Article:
powerline-shell 0,3,0,4,2,4,0,1

A beautiful and useful prompt for your shell

A Powerline style prompt for your shell

A Powerline like prompt for Bash, ZSH and Fish:


  • Shows some important details about the git/svn/hg/fossil branch (see below)
  • Changes color if the last command exited with a failure code
  • If you’re too deep into a directory tree, shortens the displayed path with an ellipsis
  • Shows the current Python virtualenv environment
  • It’s easy to customize and extend. See below for details.

Version Control

All of the version control systems supported by powerline shell give you a quick look into the state of your repo:

  • The current branch is displayed and changes background color when the branch is dirty.
  • When the local branch differs from the remote, the difference in number of commits is shown along with or indicating whether a git push or pull is pending

In addition, git has a few extra symbols:

  • – a file has been modified, but not staged for commit
  • – a file is staged for commit
  • – a file has conflicts

FIXME * A + appears when untracked files are present (except for git, which uses ? instead)

Each of these will have a number next to it if more than one file matches.


This script uses ANSI color codes to display colors in a terminal. These are notoriously non-portable, so may not work for you out of the box, but try setting your $TERM to xterm-256color, because that works for me.

  • Patch the font you use for your terminal: see https://github.com/Lokaltog/powerline-fonts

    • If you struggle too much to get working fonts in your terminal, you can use “compatible” mode.
    • If you’re using old patched fonts, you have to use the older symbols. Basically reverse this commit in your copy
  • Clone this repository somewhere:

    git clone https://github.com/milkbikis/powerline-shell
  • Copy config.py.dist to config.py and edit it to configure the segments you want. Then run

    • This will generate powerline-shell.py
  • (optional) Create a symlink to this python script in your home:

    ln -s <path/to/powerline-shell.py> ~/powerline-shell.py
    • If you don’t want the symlink, just modify the path in the commands below
  • For python2.6 you have to install argparse

    pip install argparse

All Shells:

There are a few optional arguments which can be seen by running powerline-shell.py --help.

  --cwd-mode {fancy,plain,dironly}
                        How to display the current directory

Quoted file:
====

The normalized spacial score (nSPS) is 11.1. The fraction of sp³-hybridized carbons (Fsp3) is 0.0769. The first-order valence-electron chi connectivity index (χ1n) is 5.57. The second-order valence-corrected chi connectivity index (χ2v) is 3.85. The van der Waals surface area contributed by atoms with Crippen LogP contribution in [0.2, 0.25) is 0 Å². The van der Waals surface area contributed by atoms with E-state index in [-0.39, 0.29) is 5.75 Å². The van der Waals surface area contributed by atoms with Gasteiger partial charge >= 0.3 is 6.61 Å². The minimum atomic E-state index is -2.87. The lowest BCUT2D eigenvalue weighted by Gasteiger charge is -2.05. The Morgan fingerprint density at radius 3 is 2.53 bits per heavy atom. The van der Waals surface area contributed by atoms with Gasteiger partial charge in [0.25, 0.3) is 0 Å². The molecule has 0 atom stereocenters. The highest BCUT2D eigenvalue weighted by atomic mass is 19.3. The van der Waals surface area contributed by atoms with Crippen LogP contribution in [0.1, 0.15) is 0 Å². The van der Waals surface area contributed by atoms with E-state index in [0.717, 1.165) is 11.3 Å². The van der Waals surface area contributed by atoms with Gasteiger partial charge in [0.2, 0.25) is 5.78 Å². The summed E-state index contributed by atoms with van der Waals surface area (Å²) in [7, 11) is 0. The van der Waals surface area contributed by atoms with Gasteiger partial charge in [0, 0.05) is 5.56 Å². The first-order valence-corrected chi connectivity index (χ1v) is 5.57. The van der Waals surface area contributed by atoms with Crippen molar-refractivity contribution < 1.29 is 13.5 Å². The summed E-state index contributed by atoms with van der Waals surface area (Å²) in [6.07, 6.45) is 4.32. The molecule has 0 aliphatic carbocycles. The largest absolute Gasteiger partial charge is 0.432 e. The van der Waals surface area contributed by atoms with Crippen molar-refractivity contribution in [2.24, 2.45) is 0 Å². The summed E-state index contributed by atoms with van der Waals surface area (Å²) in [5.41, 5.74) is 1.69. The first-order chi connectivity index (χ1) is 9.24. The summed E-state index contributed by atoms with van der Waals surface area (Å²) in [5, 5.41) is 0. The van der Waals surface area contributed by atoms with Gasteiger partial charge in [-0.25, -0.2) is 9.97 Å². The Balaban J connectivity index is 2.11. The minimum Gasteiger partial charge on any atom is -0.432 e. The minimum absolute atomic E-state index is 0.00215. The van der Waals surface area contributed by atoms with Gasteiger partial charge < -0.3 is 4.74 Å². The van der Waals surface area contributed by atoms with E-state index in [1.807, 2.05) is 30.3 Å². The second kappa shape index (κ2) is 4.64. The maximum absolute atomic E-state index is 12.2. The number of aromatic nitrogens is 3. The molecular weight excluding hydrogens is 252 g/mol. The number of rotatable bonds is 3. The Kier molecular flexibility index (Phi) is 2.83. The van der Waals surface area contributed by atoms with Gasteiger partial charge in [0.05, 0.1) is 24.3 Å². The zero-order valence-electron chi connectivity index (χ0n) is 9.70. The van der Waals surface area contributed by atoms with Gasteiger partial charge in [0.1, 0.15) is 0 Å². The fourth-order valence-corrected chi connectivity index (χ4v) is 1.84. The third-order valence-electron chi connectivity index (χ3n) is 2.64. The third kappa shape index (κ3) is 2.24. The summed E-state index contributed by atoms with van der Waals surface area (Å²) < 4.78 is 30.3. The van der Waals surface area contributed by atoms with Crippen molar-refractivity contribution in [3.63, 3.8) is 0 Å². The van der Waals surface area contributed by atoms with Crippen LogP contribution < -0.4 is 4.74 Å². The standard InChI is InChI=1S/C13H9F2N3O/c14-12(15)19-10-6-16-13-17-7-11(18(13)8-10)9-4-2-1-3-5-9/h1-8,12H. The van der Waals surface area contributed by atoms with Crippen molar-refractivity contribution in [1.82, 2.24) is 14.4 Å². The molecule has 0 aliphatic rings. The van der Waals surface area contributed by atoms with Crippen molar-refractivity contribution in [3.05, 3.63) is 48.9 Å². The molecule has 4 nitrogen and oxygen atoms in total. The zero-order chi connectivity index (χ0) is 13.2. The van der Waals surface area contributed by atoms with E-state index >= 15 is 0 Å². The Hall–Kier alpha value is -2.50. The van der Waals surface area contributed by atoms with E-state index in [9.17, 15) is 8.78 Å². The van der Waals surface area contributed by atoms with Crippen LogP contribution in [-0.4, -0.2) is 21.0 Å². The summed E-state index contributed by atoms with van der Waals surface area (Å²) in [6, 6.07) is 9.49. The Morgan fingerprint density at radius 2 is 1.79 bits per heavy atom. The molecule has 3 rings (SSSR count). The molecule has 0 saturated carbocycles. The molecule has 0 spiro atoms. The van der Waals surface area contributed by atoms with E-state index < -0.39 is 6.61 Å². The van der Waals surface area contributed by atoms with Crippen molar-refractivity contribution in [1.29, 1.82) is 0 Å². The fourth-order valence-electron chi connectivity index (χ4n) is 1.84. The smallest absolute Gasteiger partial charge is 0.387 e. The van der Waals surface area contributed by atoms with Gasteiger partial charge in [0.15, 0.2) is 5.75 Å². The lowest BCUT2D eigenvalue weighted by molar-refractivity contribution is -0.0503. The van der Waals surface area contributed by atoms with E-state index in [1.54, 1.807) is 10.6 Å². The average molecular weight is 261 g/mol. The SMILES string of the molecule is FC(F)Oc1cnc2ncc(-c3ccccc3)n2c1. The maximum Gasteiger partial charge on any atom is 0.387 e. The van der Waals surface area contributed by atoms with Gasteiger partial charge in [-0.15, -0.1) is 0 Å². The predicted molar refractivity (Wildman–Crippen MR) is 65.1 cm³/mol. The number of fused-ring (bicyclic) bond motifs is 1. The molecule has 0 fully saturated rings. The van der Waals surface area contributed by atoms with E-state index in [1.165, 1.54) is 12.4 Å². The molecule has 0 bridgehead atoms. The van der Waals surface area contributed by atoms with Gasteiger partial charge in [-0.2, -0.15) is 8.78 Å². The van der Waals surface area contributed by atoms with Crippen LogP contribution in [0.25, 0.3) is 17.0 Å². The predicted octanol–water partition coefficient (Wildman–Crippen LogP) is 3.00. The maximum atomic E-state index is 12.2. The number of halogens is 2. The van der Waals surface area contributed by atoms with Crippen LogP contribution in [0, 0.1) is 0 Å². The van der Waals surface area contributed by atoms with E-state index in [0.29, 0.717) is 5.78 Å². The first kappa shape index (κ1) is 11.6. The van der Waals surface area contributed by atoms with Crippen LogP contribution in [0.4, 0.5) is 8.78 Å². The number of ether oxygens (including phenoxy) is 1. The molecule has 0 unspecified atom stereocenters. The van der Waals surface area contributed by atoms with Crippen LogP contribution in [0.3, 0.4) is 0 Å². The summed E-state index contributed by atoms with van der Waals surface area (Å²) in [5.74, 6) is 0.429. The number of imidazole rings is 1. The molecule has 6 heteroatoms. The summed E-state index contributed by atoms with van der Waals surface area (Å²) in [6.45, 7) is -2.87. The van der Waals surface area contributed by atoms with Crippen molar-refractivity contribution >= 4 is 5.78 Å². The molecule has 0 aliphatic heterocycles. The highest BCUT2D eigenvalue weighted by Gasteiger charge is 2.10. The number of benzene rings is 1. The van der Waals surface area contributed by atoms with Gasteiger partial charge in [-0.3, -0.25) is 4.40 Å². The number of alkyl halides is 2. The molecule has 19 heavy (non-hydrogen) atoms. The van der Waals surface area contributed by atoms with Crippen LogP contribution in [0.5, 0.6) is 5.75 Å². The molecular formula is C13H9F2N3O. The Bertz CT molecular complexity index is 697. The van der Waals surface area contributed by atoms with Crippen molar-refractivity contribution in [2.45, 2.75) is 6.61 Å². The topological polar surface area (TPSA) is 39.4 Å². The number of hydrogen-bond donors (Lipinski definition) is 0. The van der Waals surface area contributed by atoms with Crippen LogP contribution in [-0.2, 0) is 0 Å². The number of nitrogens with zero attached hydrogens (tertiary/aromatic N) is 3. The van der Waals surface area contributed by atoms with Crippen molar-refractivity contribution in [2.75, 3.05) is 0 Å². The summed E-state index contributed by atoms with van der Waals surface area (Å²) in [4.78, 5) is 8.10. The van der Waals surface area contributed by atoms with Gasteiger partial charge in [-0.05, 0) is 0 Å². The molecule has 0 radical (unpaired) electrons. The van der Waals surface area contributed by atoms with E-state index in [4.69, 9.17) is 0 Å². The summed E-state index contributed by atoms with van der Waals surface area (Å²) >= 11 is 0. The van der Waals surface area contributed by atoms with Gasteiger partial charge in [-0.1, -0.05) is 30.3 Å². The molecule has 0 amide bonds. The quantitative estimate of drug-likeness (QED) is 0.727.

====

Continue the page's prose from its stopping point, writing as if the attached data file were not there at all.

--cwd-max-depth CWD_MAX_DEPTH
                        Maximum number of directories to show in path
  --cwd-max-dir-size CWD_MAX_DIR_SIZE
                        Maximum number of letters displayed for each directory
                        in the path
  --colorize-hostname   Colorize the hostname based on a hash of itself.
  --mode {patched,compatible,flat}
                        The characters used to make separators between


Add the following to your .bashrc (or .profile on Mac):

function _update_ps1() {
    PS1="$(~/powerline-shell.py $? 2> /dev/null)"

if [ "$TERM" != "linux" ]; then


Add the following to your .zshrc:

function powerline_precmd() {
    PS1="$(~/powerline-shell.py $? --shell zsh 2> /dev/null)"

function install_powerline_precmd() {
  for s in "${precmd_functions[@]}"; do
    if [ "$s" = "powerline_precmd" ]; then

if [ "$TERM" != "linux" ]; then


Redefine fish_prompt in ~/.config/fish/config.fish:

function fish_prompt
    ~/powerline-shell.py $status --shell bare ^/dev/null


Adding, Removing and Re-arranging segments

The config.py file defines which segments are drawn and in which order. Simply comment out and rearrange segment names to get your desired arrangement. Every time you change config.py, run install.py, which will generate a new powerline-shell.py customized to your configuration. You should see the new prompt immediately.

Contributing new types of segments

The segments directory contains python scripts which are injected as is into a single file powerline_shell_base.py. Each segment script defines a function that inserts one or more segments into the prompt. If you want to add a new segment, simply create a new file in the segments directory and add its name to the config.py file at the appropriate location.

Make sure that your script does not introduce new globals which might conflict with other scripts. Your script should fail silently and run quickly in any scenario.

Make sure you introduce new default colors in themes/default.py for every new segment you create. Test your segment with this theme first.

You should add tests for your segment as best you are able. Unit and integration tests are both welcome. Run your tests with the nosetests command after install the requirements in dev_requirements.txt.


The themes directory stores themes for your prompt, which are basically color values used by segments. The default.py defines a default theme which can be used standalone, and every other theme falls back to it if they miss colors for any segments. Create new themes by copying any other existing theme and changing the values. To use a theme, set the THEME variable in config.py to the name of your theme.

A script for testing color combinations is provided at themes/colortest.py. Note that the colors you see may vary depending on your terminal. When designing a theme, please test your theme on multiple terminals, especially with default settings.

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